Scheduling forced me to arrive in January. And it became clear why Napoleon and Hitler both failed in the Russian winter.  It was cold: North Pole cold.  Much of my attire was gear I wore when I summited a fair number of WA state mountains (Rainier, Adams, Baker, St. Helens) in the year prior to this trip.  So I thought I knew cold.  But on many days, I was colder in Russia than I had ever been on the side or top of mountain.

Russians were trying to adapt to the fall of the Soviet Republic, and there was an odd mix of Communist Stagnation and Free Market Wild West. Neither of which was tenable for long, or so I thought.

all photos by John E. Williamson

all photos by John E. Williamson


There is a reason why Russia has the only heavy lift rockets left on the planet. That is how they build things. Big, powerful, ruthlessly efficient.

But that stark efficiency runs in conflict to everyone’s perception of what a space program should be (sleek and modern). Granted, even my behind the scene tours of NASA Houston left me thinking “that is not the high tech I was expecting to see.”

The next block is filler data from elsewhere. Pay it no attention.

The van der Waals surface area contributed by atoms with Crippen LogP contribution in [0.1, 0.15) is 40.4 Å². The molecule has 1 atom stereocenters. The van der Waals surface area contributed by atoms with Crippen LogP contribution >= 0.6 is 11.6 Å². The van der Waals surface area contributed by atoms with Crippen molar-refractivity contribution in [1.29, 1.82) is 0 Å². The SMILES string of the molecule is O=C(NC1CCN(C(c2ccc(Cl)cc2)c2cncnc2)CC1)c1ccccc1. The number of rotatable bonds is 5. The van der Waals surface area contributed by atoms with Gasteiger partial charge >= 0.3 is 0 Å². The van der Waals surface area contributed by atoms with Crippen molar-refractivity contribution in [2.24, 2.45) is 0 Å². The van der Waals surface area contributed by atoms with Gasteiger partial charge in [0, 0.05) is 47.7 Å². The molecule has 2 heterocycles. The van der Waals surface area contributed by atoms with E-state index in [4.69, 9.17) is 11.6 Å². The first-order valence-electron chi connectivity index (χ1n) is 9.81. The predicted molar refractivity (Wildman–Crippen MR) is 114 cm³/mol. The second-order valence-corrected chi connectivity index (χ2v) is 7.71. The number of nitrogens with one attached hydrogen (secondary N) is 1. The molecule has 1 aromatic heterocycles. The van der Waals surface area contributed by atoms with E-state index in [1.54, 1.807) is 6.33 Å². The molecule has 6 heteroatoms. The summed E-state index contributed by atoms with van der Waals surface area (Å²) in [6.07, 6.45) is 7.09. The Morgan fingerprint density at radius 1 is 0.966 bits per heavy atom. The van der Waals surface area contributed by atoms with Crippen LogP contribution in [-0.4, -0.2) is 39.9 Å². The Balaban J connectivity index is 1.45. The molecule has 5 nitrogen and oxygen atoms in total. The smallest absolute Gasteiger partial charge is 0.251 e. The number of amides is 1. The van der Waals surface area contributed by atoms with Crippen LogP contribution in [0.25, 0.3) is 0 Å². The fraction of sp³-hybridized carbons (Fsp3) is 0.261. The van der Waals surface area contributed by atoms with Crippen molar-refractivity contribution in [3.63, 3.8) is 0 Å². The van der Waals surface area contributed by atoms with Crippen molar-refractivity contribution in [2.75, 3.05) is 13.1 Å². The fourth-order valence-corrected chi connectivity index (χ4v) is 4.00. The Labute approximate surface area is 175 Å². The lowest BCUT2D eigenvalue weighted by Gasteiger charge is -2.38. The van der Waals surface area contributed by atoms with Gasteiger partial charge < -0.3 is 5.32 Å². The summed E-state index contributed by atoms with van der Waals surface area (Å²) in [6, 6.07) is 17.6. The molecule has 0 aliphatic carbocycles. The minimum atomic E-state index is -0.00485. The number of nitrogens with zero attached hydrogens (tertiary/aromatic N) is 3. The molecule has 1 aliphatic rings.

After the first day it became apparent that we could not use the site as is in our game. No matter how retro cool it was.  Simply because no one would believe that it is a Space Facility.  Let alone one the most productive space training program in the world. So in the end, we created a fictitious research facility for our game.  And just like Hollywood, we made it look the way people expected it to look like.

The literal patchwork quilt pattern of the tiles on the floor summarized the Cosmodrome philosophy.  Nothing was to be wasted. When money ran out to replace tiles in the heavily trafficked areas, tiles were “borrowed” from other parts of the facility that were no longer in use.   Like a slowly deflating balloon, the usable area of the facility shrunk every year.  The unused buildings stripped of anything useable.